Cracking and Chloride Contents in Reinforced Concrete Bridge Decks

The effects of material properties, design specifications, construction practices, and environmental site conditions on the performance of reinforced concrete bridge decks were evaluated. Field surveys were performed on 59 bridges to measure deck cracking, chloride ingress, and delaminated area. The surveys were limited to steel girder bridges – bridges that are generally agreed to exhibit the greatest amount of cracking in the concrete decks. The study includes two bridge deck types with silica fume overlays. The performance of silica fume overlay decks relative to conventional overlay and monolithic decks is of particular interest due to the widespread use of silica fume overlays in the state of Kansas. The results of the study indicate that chloride contents increase with the age of the bridge deck, regardless of deck type. In addition, concrete for all bridge deck types sampled in the same age range exhibit similar chloride contents for samples taken both at and away from cracks, regardless of deck type. For bridges within the same age range, the average chloride concentration taken away from cracks at the level of the top transverse reinforcement rarely exceeds even the most conservative estimates of the corrosion threshold for conventional reinforcement. Chloride concentrations taken at crack locations, however, can exceed the corrosion threshold in as little as nine months. Based on these observations, it appears clear that attention should be focused on minimizing bridge deck cracking rather than concrete permeability. The study demonstrates that crack density increases with increases in the volume of cement paste and that neither higher compressive strengths nor higher concrete slumps are beneficial to bridge deck performance. In addition, crack density is higher in the end regions of decks that are integral with the abutments than decks with pin-ended girders. The results of the crack surveys indicate that cracking increases with age, although a large percentage of the cracking is established early in the life of the deck. Even with the increase in crack density over time, however, both monolithic and conventional overlay bridges cast in the 1980s exhibit less cracking than those cast in the 1990s. The differences are attributed to changes in material properties and construction procedures over the past 20 years. The trend in cracking for decks with silica fume overlays cast in the 1990s (containing 5% silica fume), however, is quite the opposite. A decrease in crack density is observed for 5% silica fume overlay decks, which appears to be the result of increased efforts to limit evaporation prior to the initiation of wet curing. Recently constructed 7% silica fume overlay decks, however, have not shown continued improvement. In light of the chloride and cracking observations, conventional high-density overlays are recommended in lieu of silica fume overlays, and full-depth monolithic decks are recommended for new deck construction.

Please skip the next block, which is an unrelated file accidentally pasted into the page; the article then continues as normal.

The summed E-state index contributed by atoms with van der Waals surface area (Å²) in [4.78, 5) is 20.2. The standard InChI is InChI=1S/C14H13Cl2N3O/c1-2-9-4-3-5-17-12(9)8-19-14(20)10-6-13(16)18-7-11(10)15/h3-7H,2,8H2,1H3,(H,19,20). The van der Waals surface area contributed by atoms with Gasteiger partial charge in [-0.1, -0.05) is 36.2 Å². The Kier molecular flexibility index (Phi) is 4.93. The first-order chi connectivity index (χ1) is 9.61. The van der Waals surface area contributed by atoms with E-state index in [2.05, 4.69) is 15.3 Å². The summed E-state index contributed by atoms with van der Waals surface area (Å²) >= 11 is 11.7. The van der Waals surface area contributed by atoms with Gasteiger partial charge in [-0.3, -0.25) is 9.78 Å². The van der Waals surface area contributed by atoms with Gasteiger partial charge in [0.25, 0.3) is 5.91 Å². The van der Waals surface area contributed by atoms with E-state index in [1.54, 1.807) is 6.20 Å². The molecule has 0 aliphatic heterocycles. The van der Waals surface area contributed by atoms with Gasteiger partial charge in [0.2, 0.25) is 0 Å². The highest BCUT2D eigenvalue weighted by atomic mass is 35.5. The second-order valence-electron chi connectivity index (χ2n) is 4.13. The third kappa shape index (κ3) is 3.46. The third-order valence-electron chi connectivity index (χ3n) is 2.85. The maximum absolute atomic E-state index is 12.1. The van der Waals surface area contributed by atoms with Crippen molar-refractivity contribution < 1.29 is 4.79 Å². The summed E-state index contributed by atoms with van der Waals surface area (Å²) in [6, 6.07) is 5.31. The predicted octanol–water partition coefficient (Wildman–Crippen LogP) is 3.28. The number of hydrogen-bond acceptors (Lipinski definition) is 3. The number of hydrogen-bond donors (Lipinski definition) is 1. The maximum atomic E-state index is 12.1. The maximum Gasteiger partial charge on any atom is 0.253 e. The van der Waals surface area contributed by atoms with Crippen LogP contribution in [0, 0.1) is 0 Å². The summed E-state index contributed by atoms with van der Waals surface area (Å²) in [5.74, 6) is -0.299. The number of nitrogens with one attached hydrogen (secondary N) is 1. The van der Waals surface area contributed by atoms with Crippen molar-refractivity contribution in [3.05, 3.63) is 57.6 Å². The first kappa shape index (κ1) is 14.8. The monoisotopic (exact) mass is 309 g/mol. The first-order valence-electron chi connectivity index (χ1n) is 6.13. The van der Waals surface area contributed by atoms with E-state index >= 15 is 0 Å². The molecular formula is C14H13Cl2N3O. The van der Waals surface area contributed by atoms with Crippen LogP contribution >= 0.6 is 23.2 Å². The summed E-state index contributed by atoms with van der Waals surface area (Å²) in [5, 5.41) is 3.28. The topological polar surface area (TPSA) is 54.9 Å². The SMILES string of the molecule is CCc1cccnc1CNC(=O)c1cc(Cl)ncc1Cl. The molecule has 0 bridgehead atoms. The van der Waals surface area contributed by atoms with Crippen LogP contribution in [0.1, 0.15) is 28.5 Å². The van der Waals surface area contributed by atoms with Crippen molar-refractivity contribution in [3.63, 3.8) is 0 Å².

• English

Media Info

  • Media Type: Digital/other
  • Edition: Final Report
  • Features: Appendices; Figures; References; Tables;
  • Pagination: 420p

Subject/Index Terms

Filing Info

  • Accession Number: 01536589
  • Record Type: Publication
  • Report/Paper Numbers: K-TRAN: KU-01-9
  • Contract Numbers: C1267
  • Created Date: Aug 28 2014 10:59AM